Topics in Transportation

Paper Session

Friday, Jan. 6, 2017 8:00 AM – 10:00 AM

Hyatt Regency Chicago, Comiskey
Hosted By: Transportation and Public Utilities Group
  • Chair: Bryan S. Weber, City University of New York-College of Staten Island

Modernizing United States Freight Rail Regulation

Richard Schmalensee
,
Massachusetts Institute of Technology
Wesley Wilson
,
University of Oregon

Abstract

By 1970, regulation of railroads under the Interstate Commerce Act of 1887 had resulted in an industry that was in financial ruin and unresponsive to changes in the marketplace. Subsequent legislation, which culminated in the Staggers Rail Act of 1980, was intended to resurrect the industry and did so. A Congressionally-mandated National Academy of Sciences study examined trends in the industry and the current regulatory regime and offered a number of recommendations, arguing that modernization can yield substantial benefits by modernizing what has become an outdated and ineffective system. This paper summaries some of the main findings of that study.

Logistical and Derived Transport Demand Implications of Railroad Innovation in the Grain Supply Chain: Contrasting Shuttle and Non-Shuttle Grain Elevator Services

Elvis Ndembe
,
Concordia College

Abstract

Studies have shown that partial deregulation of the U.S railroad industry initiated innovations that revolutionized freight transportation that benefited both carriers and shippers. Despite some evidence showing that the benefits from innovation have tended to diminish over time, some changes have had a long lasting effect in the agricultural grain supply chain. For example, railroads have increasingly placed emphasis on larger capacity shipments, consequently longer trains to transport grains. This has led to the proliferation of “shuttle grain elevators” those with capabilities to load 100 or more rail cars within twenty-four hours. Despite the potential effect of shuttle services, few or no studies have specifically evaluated the advantages grain elevators with shuttle capabilities have over those without (i.e. non-shuttle elevators). To accomplish this task, this paper utilized a derived demand model approach with estimated modal demand elasticities for rail and truck services used to differentiate elevators with shuttle capabilities from those without.

Decarbonizing Europe: Will the Transportation Sector Undermine this Policy?

Alexander Eisenkopf
,
Zeppelin University
Andreas Knorr
,
German University of Administrative Sciences-Speyer

Abstract

In the European Union, 90 per cent of all transport activities continue to rely on petroleum products. The transportation sector currently accounts for about 25 per cent of total CO2 emissions. European climate policy has set itself the target to reduce greenhouse gas emissions by 80 to 95 per cent in 2050. For the transport sector, the European Commission has already mandated a sector-specific reduction target of 60 per cent of C02 emissions by 2050. Our paper discusses the challenges resulting from this ambitious target. It addresses the question whether the envisaged transformation of the transport sector can be successfully implemented. Our analysis focuses on e-mobility and fuel economy standards as preferred policy measures as well as the potential contribution of the existing EU emission trading system (ETS) in achieving the decarbonization goal effectively and efficiently. It also takes into account current scenarios regarding future oil price trends.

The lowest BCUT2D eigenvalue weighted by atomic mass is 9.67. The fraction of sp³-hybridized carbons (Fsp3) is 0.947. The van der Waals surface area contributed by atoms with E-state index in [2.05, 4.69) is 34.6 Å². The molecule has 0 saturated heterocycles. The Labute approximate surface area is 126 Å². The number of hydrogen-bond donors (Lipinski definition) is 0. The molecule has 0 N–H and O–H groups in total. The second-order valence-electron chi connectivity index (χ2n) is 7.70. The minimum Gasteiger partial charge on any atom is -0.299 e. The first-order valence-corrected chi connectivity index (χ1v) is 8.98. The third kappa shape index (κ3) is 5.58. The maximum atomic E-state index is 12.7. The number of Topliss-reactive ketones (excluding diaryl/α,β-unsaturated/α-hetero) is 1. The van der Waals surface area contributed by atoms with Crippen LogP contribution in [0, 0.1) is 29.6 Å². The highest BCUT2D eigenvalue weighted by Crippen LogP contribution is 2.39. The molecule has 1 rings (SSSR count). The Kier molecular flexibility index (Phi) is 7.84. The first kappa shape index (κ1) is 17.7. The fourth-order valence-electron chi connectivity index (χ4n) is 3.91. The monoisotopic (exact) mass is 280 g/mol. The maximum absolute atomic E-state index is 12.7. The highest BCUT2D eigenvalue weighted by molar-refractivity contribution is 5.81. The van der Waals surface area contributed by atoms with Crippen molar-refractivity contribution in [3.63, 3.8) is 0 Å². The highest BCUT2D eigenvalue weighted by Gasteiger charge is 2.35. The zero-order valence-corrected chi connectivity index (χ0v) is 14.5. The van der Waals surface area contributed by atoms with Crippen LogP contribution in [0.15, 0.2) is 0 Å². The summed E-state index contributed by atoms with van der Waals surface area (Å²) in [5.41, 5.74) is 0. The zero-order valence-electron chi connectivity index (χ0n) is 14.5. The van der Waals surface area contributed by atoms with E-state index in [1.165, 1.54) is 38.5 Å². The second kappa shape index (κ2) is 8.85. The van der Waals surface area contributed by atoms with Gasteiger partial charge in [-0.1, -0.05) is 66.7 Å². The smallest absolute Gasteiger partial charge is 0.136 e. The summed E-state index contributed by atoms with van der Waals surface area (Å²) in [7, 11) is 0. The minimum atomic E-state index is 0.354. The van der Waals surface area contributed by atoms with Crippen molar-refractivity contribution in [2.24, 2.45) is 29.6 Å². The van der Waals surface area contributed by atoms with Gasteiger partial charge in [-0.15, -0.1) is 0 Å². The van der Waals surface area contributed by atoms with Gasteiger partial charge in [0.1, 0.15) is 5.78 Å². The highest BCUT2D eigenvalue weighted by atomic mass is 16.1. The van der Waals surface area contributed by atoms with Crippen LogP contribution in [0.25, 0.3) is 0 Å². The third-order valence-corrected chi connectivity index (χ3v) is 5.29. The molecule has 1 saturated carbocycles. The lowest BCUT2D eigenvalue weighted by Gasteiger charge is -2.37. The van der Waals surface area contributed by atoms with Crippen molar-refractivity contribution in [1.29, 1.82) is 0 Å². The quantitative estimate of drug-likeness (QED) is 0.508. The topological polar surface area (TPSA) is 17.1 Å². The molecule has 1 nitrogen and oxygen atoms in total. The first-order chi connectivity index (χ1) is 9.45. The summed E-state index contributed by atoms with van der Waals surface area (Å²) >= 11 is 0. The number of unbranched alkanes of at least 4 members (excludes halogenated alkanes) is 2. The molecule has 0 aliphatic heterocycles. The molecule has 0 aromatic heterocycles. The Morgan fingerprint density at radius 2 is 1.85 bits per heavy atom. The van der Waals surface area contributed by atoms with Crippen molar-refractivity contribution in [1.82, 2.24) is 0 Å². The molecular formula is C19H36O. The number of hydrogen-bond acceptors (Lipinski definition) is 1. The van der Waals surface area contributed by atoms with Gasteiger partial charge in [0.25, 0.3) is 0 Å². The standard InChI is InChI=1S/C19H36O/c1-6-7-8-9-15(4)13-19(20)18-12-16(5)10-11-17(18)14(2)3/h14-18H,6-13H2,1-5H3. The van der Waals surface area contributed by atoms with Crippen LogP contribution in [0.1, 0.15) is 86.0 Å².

Sturdy Inference: A Bayesian Analysis of Motor Vehicle Fatalities in the Context of Parameter Uncertainty and Model Ambiguity

Richard Fowles
,
University of Utah
Peter Loeb
,
Rutgers University
William Clarke
,
Bentley University

Abstract

Motor vehicle crashes continue to result in large numbers of fatalities each year and represent the leading cause of death for young persons. This study is the first to examine specifically the effects of a set of focus variables thought to be major contributors to motor vehicle fatalities including cellphones and a recently suggested determinant, i.e., suicidal propensities, after controlling for numerous vehicle, socio-economic, and driver characteristics. The analysis is conducted using a rich panel data set for the period 1980 to 2014 by state and the District of Columbia using a new Bayesian statistic developed by Leamer, i.e., S-values. This statistic summarizes both estimation uncertainty and model ambiguity by considering millions of potential models of accidents. The results are then compared to classical econometric estimates.
Discussant(s)
Ken Boyer
,
Michigan State University
Angela Du
,
Fort Hays State University
Ian Savage
,
Northwestern University
Levent Kutlu
,
Antalya International University
JEL Classifications
  • L5 - Regulation and Industrial Policy
  • L9 - Industry Studies: Transportation and Utilities